By comparing the green fluorescence intensity of cells in the image with the presence of the green circle, users can confirm the precision of the software module. They can also improve the image quality by adjusting green fluorescence and bright-field images.

An analysis screen.

Figure 4. An analysis screen.

The cell number and the distribution of GFP intensity can be presented in a histogram format as flow cytometry (Figure 4). The graphs of a sample and a control are plotted and the threshold is calculated automatically. This threshold can be manually changed by users and the percentage of GFP-negative and GFP-positive cells reflected accordingly.

Luna-FL Specifications

The specifications of the Luna-FL fluorescence cell counter are provided in the table below:

Sample volume

10µL

Cell counting time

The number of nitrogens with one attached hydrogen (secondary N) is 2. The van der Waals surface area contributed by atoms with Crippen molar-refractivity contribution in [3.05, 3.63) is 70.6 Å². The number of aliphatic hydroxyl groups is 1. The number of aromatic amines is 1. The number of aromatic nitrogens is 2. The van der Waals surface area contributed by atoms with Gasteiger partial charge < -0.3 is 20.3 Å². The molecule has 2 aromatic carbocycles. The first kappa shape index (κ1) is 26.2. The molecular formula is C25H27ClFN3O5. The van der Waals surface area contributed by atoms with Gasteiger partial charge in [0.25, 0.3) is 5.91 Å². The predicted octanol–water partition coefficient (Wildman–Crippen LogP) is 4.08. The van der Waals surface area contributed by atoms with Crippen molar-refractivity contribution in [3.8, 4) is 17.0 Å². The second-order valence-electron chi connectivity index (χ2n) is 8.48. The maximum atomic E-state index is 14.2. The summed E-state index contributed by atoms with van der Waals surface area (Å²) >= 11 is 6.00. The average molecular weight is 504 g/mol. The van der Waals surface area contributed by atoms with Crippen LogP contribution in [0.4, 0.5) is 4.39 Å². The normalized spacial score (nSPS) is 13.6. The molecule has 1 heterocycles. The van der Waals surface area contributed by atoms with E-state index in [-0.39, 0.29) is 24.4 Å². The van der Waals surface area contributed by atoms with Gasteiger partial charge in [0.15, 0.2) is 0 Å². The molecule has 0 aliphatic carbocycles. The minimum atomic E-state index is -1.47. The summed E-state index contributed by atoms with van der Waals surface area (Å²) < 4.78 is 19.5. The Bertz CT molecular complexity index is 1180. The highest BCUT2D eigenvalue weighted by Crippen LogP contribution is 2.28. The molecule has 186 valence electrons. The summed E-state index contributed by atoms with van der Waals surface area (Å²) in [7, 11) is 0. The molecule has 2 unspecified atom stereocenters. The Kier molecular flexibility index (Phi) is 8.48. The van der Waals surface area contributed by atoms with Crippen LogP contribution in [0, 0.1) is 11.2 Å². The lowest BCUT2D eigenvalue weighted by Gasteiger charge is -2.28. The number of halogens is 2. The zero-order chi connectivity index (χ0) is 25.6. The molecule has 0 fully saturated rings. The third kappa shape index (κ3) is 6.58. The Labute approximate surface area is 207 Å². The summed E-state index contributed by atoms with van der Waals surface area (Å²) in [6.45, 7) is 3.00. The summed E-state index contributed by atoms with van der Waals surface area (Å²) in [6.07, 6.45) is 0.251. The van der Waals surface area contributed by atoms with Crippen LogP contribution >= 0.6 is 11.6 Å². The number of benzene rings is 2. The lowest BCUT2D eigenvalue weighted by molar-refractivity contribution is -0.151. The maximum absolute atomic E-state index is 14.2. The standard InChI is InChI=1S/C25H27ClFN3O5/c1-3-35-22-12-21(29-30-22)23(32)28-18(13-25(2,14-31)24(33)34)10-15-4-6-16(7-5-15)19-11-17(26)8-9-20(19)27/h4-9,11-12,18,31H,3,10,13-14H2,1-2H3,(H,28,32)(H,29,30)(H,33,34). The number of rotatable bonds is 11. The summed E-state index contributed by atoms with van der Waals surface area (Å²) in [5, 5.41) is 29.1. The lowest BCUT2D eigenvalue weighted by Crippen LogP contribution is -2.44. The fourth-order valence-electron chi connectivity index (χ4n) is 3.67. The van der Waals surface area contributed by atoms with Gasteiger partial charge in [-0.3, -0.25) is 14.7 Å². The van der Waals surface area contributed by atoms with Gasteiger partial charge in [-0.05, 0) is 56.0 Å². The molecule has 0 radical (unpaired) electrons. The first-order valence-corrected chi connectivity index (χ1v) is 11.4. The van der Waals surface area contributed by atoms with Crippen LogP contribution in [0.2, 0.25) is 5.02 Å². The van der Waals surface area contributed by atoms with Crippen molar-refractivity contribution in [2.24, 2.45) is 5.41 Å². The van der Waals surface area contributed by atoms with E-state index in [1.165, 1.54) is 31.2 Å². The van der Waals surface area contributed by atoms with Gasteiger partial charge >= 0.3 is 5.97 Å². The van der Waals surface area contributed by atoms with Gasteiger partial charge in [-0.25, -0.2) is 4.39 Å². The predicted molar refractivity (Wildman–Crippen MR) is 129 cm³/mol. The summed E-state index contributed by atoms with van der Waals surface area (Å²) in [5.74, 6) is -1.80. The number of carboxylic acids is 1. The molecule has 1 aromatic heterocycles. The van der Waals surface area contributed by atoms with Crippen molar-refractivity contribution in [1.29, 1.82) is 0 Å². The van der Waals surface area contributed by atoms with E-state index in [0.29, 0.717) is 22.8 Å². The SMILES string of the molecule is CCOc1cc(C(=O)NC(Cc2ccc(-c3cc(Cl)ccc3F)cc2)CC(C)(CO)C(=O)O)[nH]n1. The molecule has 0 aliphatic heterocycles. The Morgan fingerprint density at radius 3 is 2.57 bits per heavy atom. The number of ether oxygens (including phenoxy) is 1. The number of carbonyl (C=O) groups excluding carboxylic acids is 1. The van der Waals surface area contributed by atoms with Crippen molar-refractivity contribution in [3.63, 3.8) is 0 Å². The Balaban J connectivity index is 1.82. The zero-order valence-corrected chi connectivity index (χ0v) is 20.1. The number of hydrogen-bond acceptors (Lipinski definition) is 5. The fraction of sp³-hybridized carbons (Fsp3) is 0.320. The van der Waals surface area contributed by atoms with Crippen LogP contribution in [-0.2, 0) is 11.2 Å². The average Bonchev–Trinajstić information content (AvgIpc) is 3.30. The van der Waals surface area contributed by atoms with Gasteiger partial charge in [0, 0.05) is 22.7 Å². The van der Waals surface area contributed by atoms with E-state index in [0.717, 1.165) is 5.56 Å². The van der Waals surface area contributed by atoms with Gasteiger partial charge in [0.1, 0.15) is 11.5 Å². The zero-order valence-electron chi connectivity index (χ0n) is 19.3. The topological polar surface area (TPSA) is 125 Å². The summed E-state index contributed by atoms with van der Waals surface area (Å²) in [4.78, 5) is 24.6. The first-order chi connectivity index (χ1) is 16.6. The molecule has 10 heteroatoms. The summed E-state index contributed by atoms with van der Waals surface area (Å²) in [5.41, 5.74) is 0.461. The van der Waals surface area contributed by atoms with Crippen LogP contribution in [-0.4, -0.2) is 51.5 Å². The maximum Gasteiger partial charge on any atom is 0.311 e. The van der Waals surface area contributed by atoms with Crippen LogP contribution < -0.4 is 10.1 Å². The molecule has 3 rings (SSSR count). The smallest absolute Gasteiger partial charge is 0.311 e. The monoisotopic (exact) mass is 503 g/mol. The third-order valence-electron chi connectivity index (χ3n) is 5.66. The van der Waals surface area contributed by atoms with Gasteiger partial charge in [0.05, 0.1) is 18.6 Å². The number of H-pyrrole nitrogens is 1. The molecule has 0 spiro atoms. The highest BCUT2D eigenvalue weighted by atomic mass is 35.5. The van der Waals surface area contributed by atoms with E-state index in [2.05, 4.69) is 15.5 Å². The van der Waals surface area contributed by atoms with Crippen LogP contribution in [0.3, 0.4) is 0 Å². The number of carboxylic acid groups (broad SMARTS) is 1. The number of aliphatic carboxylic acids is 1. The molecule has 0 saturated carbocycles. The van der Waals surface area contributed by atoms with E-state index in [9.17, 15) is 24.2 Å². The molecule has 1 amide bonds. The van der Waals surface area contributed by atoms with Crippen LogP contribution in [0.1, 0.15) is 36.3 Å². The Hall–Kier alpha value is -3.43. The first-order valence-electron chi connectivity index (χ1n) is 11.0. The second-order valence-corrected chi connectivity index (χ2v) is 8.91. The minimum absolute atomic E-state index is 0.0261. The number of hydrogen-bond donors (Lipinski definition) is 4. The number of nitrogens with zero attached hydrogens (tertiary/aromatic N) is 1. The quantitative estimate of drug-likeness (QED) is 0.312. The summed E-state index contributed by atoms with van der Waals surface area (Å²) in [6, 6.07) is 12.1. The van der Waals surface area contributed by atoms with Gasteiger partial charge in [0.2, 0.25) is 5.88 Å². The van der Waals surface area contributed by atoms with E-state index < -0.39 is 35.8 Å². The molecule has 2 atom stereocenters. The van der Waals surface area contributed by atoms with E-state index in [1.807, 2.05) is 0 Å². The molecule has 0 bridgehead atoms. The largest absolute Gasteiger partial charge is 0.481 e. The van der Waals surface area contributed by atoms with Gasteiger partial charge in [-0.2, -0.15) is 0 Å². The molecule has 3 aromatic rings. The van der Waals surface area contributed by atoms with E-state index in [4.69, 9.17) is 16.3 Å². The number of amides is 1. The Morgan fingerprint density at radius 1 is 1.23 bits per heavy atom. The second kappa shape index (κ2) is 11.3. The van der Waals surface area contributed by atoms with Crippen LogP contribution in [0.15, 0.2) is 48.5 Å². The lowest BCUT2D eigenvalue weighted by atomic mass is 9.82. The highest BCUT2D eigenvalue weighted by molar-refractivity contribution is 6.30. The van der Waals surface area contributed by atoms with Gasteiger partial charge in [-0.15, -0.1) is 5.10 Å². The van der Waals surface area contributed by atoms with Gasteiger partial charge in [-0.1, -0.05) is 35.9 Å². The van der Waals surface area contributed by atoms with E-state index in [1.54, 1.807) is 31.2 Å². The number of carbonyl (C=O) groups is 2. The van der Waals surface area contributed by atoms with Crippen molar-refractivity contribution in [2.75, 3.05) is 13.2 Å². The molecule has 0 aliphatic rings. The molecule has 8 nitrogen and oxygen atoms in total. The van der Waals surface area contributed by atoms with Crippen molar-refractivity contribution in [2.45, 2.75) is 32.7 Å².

30 sec

Cell concentration range

5X104~ 1X107 cells/ml

Excitation wavelength

470 +/- 20nm

Emission wavelength

530 +/- 25nm (Green)

600nm LP (Red)

Light Source

LED

Image Resolution

5 MP

LCD

7 inch

Computer

onboard

Dimension (W x D x H)

22 x 21 x 9cm (8.6 x 8.3 x 3.5 inch)

Conclusion

The Luna-FL dual fluorescence cell counter not only acts as a cell counter, but also offers a cytometry function at no additional cost. The benefits of flow cytometry and fluorescence microscopy have been effectively combined to create an excellent instrument for the measurement of GFP transfection efficiency.

About Logos Biosystems, Inc.

Dedicated to the development and commercialization of innovative technologies to support life science research community. Founded at year 2008, Logos Bio is developing a series of lab automation systems and imaging instruments. The primary commercial target of Logos Biosystems is cell biology and molecular biology.


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Last updated: Mar 29, 2019 at 7:02 AM